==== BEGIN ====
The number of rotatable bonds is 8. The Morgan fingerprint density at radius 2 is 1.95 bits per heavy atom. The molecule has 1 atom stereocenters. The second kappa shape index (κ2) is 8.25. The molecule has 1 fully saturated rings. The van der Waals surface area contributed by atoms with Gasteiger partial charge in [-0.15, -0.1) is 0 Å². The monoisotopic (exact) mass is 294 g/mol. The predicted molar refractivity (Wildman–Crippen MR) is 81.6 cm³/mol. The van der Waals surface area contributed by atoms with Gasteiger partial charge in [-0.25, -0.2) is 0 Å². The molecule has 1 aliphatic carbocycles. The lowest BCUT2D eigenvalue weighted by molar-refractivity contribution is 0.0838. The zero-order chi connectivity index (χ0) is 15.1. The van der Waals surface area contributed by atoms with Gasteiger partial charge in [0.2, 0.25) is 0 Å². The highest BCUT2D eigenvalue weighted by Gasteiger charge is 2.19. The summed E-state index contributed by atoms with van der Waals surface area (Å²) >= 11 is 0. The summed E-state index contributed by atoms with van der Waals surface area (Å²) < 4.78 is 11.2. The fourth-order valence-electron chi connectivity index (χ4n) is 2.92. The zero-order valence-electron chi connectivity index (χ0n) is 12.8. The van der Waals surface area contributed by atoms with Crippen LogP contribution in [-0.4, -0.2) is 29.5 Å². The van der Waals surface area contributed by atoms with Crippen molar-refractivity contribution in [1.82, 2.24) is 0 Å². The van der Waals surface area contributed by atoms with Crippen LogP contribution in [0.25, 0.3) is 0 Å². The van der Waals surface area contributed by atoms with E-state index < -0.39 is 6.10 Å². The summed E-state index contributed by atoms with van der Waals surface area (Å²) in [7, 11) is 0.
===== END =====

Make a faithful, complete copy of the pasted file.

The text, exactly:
The number of rotatable bonds is 8. The Morgan fingerprint density at radius 2 is 1.95 bits per heavy atom. The molecule has 1 atom stereocenters. The second kappa shape index (κ2) is 8.25. The molecule has 1 fully saturated rings. The van der Waals surface area contributed by atoms with Gasteiger partial charge in [-0.15, -0.1) is 0 Å². The monoisotopic (exact) mass is 294 g/mol. The predicted molar refractivity (Wildman–Crippen MR) is 81.6 cm³/mol. The van der Waals surface area contributed by atoms with Gasteiger partial charge in [-0.25, -0.2) is 0 Å². The molecule has 1 aliphatic carbocycles. The lowest BCUT2D eigenvalue weighted by molar-refractivity contribution is 0.0838. The zero-order chi connectivity index (χ0) is 15.1. The van der Waals surface area contributed by atoms with Gasteiger partial charge in [0.2, 0.25) is 0 Å². The highest BCUT2D eigenvalue weighted by Gasteiger charge is 2.19. The summed E-state index contributed by atoms with van der Waals surface area (Å²) >= 11 is 0. The summed E-state index contributed by atoms with van der Waals surface area (Å²) < 4.78 is 11.2. The fourth-order valence-electron chi connectivity index (χ4n) is 2.92. The zero-order valence-electron chi connectivity index (χ0n) is 12.8. The van der Waals surface area contributed by atoms with Crippen LogP contribution in [-0.4, -0.2) is 29.5 Å². The van der Waals surface area contributed by atoms with Crippen molar-refractivity contribution in [1.82, 2.24) is 0 Å². The van der Waals surface area contributed by atoms with Crippen LogP contribution in [0.25, 0.3) is 0 Å². The van der Waals surface area contributed by atoms with E-state index < -0.39 is 6.10 Å². The summed E-state index contributed by atoms with van der Waals surface area (Å²) in [7, 11) is 0.